The current U.S. economic expansion that began in 2009 will celebrate its 10th anniversary in June. The following month, it will become the longest period of sustained U.S. growth on record, according to the National Bureau of Economic Research.
The length of the current growth spate is raising questions among some market-watchers about just how much further it can go on, and whether the U.S. is due for a recession. My colleague Steve Matthews asked Federal Reserve Chairman Jerome Powell that very question. Powell seemed unconcerned, saying he saw the U.S. “on a good path for this year,” citing healthy growth, a strong labor market and low inflation.
The topic also came up when former Fed Chairman Ben Bernanke and former U.S. Treasury Secretaries Hank Paulson and Timothy Geithner appeared on CNN’s “Fareed Zakaria GPS” on Sunday. Geithner said the foundations of the current period “are more stable than is true for many past expansions,” adding that it “could go on.”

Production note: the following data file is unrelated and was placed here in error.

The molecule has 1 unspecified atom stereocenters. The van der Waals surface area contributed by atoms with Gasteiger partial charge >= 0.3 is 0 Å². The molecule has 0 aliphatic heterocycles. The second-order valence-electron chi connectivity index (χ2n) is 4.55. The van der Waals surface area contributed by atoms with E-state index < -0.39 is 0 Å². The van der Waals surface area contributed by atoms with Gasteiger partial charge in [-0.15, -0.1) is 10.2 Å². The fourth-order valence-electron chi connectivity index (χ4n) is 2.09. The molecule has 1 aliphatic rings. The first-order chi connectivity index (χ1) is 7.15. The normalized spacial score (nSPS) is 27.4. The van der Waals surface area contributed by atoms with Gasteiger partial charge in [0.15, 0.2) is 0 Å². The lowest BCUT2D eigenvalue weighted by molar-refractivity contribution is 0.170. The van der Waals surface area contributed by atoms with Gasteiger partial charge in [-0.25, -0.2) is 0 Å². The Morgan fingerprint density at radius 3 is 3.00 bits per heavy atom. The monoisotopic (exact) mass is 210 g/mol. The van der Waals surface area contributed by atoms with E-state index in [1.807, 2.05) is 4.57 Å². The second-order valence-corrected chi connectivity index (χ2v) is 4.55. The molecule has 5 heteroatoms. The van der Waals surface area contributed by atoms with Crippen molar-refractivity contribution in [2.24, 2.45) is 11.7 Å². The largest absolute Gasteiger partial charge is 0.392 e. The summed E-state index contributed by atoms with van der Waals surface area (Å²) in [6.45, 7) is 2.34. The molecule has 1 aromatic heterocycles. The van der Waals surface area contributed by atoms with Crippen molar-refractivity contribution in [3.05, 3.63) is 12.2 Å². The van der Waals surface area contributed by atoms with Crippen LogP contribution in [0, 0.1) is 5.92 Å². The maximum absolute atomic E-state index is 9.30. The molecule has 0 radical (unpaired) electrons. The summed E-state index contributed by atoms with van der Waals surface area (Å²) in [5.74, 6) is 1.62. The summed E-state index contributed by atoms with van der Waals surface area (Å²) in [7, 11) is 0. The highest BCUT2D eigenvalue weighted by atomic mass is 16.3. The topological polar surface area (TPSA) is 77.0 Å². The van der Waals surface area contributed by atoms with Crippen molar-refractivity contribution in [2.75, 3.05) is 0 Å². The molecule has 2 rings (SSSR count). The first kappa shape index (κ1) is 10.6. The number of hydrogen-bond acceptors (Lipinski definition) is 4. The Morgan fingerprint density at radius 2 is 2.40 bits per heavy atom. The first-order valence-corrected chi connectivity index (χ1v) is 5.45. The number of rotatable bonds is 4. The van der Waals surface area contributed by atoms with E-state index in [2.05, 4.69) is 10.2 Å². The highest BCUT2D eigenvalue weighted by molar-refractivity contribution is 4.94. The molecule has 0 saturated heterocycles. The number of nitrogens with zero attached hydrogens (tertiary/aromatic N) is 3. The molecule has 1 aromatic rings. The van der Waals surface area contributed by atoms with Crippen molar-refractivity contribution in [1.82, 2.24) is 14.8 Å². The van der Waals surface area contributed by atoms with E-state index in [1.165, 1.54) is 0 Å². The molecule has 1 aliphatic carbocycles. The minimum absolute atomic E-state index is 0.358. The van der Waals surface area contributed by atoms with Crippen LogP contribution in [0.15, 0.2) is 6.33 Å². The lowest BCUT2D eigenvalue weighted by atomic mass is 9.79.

There’s good reason to share Powell’s and Geithner’s calm. When observing the current expansion solely in terms of duration, it does seem as if it’s running long. When comparing current growth to that of previous expansions, an imminent recession no longer seems inevitable.
The first is that the length of expansions, with few exceptions, has increased dramatically over the past seven decades. The second is that real annualized GDP growth has gradually declined over the same time. With each successive expansion, in other words, it’s taking the economy longer to produce the same amount of total growth.
So while the current expansion will soon be the longest on record, it ranks fifth in total growth among the 11 expansions since 1950. At its current annualized growth rate, it would take another six years to match the total growth attained during the 10-year expansion from March 1991 to March 2001 and another nine years to match that of the period from February 1961 to December 1969. By those lights, the duration of the current expansion seems less worrisome.
- Bloomberg Opinion